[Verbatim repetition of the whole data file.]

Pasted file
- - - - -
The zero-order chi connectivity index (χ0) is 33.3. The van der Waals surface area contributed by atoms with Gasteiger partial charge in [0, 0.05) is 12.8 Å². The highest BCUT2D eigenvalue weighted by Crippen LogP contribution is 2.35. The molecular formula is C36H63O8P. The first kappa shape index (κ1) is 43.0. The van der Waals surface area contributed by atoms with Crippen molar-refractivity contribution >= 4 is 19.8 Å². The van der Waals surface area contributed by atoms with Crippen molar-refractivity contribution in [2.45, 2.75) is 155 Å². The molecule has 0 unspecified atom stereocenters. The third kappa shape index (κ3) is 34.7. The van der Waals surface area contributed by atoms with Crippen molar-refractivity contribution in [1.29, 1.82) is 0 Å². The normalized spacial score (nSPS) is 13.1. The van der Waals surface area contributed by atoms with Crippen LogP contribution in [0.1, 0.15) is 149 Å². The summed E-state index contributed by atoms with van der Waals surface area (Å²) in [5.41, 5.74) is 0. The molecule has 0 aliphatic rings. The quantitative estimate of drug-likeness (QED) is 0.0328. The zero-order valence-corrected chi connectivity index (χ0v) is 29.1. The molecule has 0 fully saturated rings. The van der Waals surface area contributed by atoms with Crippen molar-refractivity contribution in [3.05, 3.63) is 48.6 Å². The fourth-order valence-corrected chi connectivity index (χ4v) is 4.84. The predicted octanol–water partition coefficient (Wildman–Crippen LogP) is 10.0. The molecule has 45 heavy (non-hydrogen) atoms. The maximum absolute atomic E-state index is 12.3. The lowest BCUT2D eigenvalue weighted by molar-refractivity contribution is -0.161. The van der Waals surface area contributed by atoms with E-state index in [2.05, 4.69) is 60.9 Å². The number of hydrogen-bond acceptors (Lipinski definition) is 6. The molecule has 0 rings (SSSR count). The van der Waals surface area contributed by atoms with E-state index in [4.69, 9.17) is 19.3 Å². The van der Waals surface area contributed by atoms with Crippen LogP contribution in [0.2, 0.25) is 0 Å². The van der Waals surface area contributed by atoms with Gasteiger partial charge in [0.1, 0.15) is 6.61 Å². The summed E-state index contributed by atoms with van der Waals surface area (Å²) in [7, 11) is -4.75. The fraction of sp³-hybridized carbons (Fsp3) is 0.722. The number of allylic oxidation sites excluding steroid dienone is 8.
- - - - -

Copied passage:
The zero-order chi connectivity index (χ0) is 33.3. The van der Waals surface area contributed by atoms with Gasteiger partial charge in [0, 0.05) is 12.8 Å². The highest BCUT2D eigenvalue weighted by Crippen LogP contribution is 2.35. The molecular formula is C36H63O8P. The first kappa shape index (κ1) is 43.0. The van der Waals surface area contributed by atoms with Crippen molar-refractivity contribution >= 4 is 19.8 Å². The van der Waals surface area contributed by atoms with Crippen molar-refractivity contribution in [2.45, 2.75) is 155 Å². The molecule has 0 unspecified atom stereocenters. The third kappa shape index (κ3) is 34.7. The van der Waals surface area contributed by atoms with Crippen molar-refractivity contribution in [1.29, 1.82) is 0 Å². The normalized spacial score (nSPS) is 13.1. The van der Waals surface area contributed by atoms with Crippen LogP contribution in [0.1, 0.15) is 149 Å². The summed E-state index contributed by atoms with van der Waals surface area (Å²) in [5.41, 5.74) is 0. The molecule has 0 aliphatic rings. The quantitative estimate of drug-likeness (QED) is 0.0328. The zero-order valence-corrected chi connectivity index (χ0v) is 29.1. The molecule has 0 fully saturated rings. The van der Waals surface area contributed by atoms with Crippen molar-refractivity contribution in [3.05, 3.63) is 48.6 Å². The fourth-order valence-corrected chi connectivity index (χ4v) is 4.84. The predicted octanol–water partition coefficient (Wildman–Crippen LogP) is 10.0. The molecule has 45 heavy (non-hydrogen) atoms. The maximum absolute atomic E-state index is 12.3. The lowest BCUT2D eigenvalue weighted by molar-refractivity contribution is -0.161. The van der Waals surface area contributed by atoms with E-state index in [2.05, 4.69) is 60.9 Å². The number of hydrogen-bond acceptors (Lipinski definition) is 6. The molecule has 0 rings (SSSR count). The van der Waals surface area contributed by atoms with E-state index in [4.69, 9.17) is 19.3 Å². The van der Waals surface area contributed by atoms with Crippen LogP contribution in [0.2, 0.25) is 0 Å². The van der Waals surface area contributed by atoms with Gasteiger partial charge in [0.1, 0.15) is 6.61 Å². The summed E-state index contributed by atoms with van der Waals surface area (Å²) in [7, 11) is -4.75. The fraction of sp³-hybridized carbons (Fsp3) is 0.722. The number of allylic oxidation sites excluding steroid dienone is 8.